Once the court grants the adoption petition, the Civil Registry issues an amended birth certificate. All adoption hearings and records are confidential; those who violate this rule can be penalized.
Once finalized, all legal ties between the biological parents and the adoptee are severed. The adoptee is considered as the adopter’s legitimate child; they both have rights and obligations as parent and child.
Grounds for termination
Grounds for termination of adoption include the physical, verbal, or sexual maltreatment of the adopted child, and the adopter’s failure to comply with parental obligations.
Imprisonment of 6 to 12 years and/or a fine of P50,000-P200,000 shall be charged to those who:
- Obtain adoption consent through coercion or fraud
- Do not comply with legal procedures
- Subject a child to danger, abuse, or exploitation
Those who participate fictitious registration will be fined P50,000 or less and imprisoned for 6 to 8 years. Non-Filipinos who violate the law will be deported and banned from re-entering the Philippines.
The Philippines also implemented a Foster Care Act (R.A. 10165) in 2012. Foster care is the “provision of planned temporary substitute parental care.” (READ: Qualifications for becoming a foster parent)
For adopters overseas, the Philippines implements the Inter-Country Adoption Act of 1995 (R.A. 8043). Inter-country adoption serves as a last resort only after all means of seeking domestic adoption for a child have been exhausted.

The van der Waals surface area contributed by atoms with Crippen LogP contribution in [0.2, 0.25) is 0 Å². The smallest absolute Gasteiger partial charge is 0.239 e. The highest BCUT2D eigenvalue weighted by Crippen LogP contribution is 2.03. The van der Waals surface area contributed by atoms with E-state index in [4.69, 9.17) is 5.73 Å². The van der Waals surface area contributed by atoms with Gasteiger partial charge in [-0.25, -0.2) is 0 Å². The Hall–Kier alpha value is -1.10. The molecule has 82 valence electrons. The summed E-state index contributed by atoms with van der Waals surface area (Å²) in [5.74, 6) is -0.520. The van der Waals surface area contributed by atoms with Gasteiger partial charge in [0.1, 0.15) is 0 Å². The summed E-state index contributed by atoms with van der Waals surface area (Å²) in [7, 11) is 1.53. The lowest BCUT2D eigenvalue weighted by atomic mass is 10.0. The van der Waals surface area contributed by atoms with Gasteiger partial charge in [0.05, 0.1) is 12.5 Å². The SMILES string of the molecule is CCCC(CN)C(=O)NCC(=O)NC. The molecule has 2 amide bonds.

Inter-country adoption undergoes the same thorough legal procedure before its approval.
DSWD also warned the public of engaging in illegal or unregistered adoption methods.
There are 3 types of adoption in the Philippines:
- Those processed through accredited adoption agencies and DSWD
- Family or relative adoptions
- Private or independent adoptions (direct placements)
“Legal adoption offers security and ensures the best interest of the child. This is why DSWD discourages direct placement and is against simulation of birth certificates,” Soliman said.
Direct placements, according to DSWD, does not prioritize a child’s welfare nor value the legal rights of involved parties. This process may be used by some as a modus operandi for making money and exploiting children.
To address this issue, DSWD put up Adoption Help Desks providing information on adoption (i.e., process, requirements, benefits, effects) in selected Metro Manila SM and Ayala Malls during the Adoption Consciousness Week.
DSWD Social workers and accredited child-placing agencies such as Norfil Foundation Inc and Kaisahang Buhay Foundation (KBF) are in charge of the help desks. Participating malls include SM City Manila, Fairview, Marikina, Southmall, Megamall, and Market Market in Greenbelt.
The Department also partnered with the Association of Child Caring Agencies of the Philippines (ACCAP) and DSWD’s attached agencies such as the Council for the Welfare of Children (CWC) and the Inter-Country Adoption Board (ICAB).
DSWD will be organizing a series of activities during the week-long celebration to raise more awareness about legal adoption and its importance for both the adopted child and the adoptive parent. – Rappler.com